Michigan-based audio brand Jam isn’t looking to reinvent the wheel with its new range of Bluetooth speakers – but it is trying its darnedest to make them look cute as buttons, while surviving pool parties and days out at the beach.
I got to test the inventively named Hang Around speaker, as well as one called Zero Chill. While they’re not the best speakers I’ve heard, they’re pretty compelling for outdoorsy folks who want durable audio gear on the cheap. And the fact that you’ll never have to worry about carrying a charging cable for these sweetens the deal a fair bit.
The Hang Around speaker features a simple pill-shaped design with a rubber-coated body, oversized buttons at the top, a fabric loop to hang it with, and a microUSB charging cable that slots into the device for storage.
The Zero Chill speaker looks like a cross between the Google Home and the Amazon Echo, but it’s slimmer than both devices. The rubberized bottom portion is actually a cavity for the microUSB charging cable, which can be spooled out to juice up the speaker while it’s placed vertically.
Both speakers are IP67 rated, which means they’re dust-resistant and can withstand splashes of water, as well as being submerged down to a meter’s depth for half an hour.
In real life, that means you can use these speakers around water or in the shower without having to worry about damaging them. I left them out during a heavy downpour, and even left them right by a swimming pool where they were frequently hit with splashes of water as swimmers passed by – and they worked just fine afterwards.
I was particularly impressed by how Jam designed both speakers to fit their charging cables within their bodies, so you don’t have to worry about losing them or leaving them behind before you leave for a trip. The Hang Around has spaces for both ends of the cable on its sides, and the rest of the length slots into a cavity along the bottom, like so:
The Zero Chill’s bottom cavity has room for a short spooled cable, and said cable connects to the microUSB port down there thanks to a right-angled jack. There’s an additional cutout to make it easy to plug the device into a nearly wall socket or portable charger.
As with most Bluetooth speakers, these two don’t do a whole lot beyond pairing wirelessly to play music and letting you answer calls. However, you can additionally connect two of each speaker model together for stereo sound. Sadly, I couldn’t test this out for myself – I received one of each for my review, and simply couldn’t get them to pair with each other.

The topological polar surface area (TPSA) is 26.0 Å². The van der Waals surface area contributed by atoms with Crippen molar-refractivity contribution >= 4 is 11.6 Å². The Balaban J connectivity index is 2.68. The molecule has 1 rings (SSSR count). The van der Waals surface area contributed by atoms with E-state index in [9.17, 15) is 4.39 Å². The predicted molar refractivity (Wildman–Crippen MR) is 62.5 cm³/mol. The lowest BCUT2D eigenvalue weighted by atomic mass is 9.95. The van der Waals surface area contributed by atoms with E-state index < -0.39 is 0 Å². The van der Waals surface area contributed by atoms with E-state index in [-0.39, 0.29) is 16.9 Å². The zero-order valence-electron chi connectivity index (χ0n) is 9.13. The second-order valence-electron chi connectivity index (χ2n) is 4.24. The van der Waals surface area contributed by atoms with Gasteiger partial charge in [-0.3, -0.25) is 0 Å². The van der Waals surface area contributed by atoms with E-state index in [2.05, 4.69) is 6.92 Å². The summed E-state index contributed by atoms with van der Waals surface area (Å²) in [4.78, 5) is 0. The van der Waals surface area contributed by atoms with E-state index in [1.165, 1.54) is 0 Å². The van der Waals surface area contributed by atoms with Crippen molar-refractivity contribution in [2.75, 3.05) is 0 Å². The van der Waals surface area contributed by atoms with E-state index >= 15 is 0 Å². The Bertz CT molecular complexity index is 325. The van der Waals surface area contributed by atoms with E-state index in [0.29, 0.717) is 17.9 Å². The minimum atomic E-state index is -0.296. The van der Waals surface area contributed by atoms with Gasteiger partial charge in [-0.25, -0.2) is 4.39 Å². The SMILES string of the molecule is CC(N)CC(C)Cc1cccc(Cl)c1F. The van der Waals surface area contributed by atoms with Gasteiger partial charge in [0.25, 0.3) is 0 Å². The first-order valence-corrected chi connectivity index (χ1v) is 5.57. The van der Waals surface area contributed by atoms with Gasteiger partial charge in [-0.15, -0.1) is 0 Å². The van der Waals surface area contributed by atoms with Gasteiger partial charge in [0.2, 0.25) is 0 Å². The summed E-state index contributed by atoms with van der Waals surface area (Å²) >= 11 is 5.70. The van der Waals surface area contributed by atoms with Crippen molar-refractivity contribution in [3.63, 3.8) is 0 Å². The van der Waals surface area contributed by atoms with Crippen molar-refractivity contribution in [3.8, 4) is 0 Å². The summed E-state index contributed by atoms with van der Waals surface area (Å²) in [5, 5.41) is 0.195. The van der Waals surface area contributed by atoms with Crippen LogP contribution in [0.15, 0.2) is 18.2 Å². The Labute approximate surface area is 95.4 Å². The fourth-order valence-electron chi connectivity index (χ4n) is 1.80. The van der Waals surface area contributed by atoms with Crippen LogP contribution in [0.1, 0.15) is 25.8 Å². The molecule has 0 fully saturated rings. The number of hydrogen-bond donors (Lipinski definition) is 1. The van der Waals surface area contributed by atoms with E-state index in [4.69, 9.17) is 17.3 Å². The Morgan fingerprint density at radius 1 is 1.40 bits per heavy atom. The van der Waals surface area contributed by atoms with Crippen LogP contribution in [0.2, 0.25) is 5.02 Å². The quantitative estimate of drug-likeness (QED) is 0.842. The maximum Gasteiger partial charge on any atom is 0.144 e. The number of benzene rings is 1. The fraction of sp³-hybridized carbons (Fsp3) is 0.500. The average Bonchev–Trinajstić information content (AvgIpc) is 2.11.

The Zero Chill speaker sounds pretty good for $60. It can fill a room at its maximum volume, but rock and metal tracks tend to push the speaker a bit too far, causing a small amount of distortion. You should be just fine with pop and dance records, though.
At lower volumes, it fares pretty well with heavier material. There’s enough bass to make dance tracks feel bouncy, and modern metal records like Skyharbor’s Guiding Lights and Illuminant’s Interiors sound full and crisp.
Sadly, the Hang Around speaker, which is $10 cheaper, doesn’t perform as well. Its output starts to distort at a lower volume than the Zero Chill, higher frequencies sound rather sharp, and the bass reflex port at the back doesn’t do much to boost the low end.
Both speakers pair quickly and painlessly, and claim up to 20 hours of play time on a single charge (the Zero Chill is rated at 22 hours). That’s fairly accurate, and so you won’t need to worry too much about juicing them up often on your next camping trip.
Who are these speakers for?
With their thoughtful designs, Jam’s new offerings are a smart choice for anyone who doesn’t want to worry about their speakers getting dinged up or damaged by water. They’ll happily survive some roughhousing outdoors, and still keep the party going.
Just don’t expect high-end audio output from this. The $150 Harman Kardon Traveler considerably outperforms it on that front, and packs a phone charger into its svelte body to justify the higher price.
The $50 Hang Around simply doesn’t sound very good, and so I’d recommend that you shell out just a bit more for the significantly better $60 Zero Chill. It’s well built, easy to use thanks to its large buttons, and can take a beating. The fact that it houses its own cable makes it easy to pack and carry with minimal fuss.
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Published August 17, 2018 — 10:52 UTC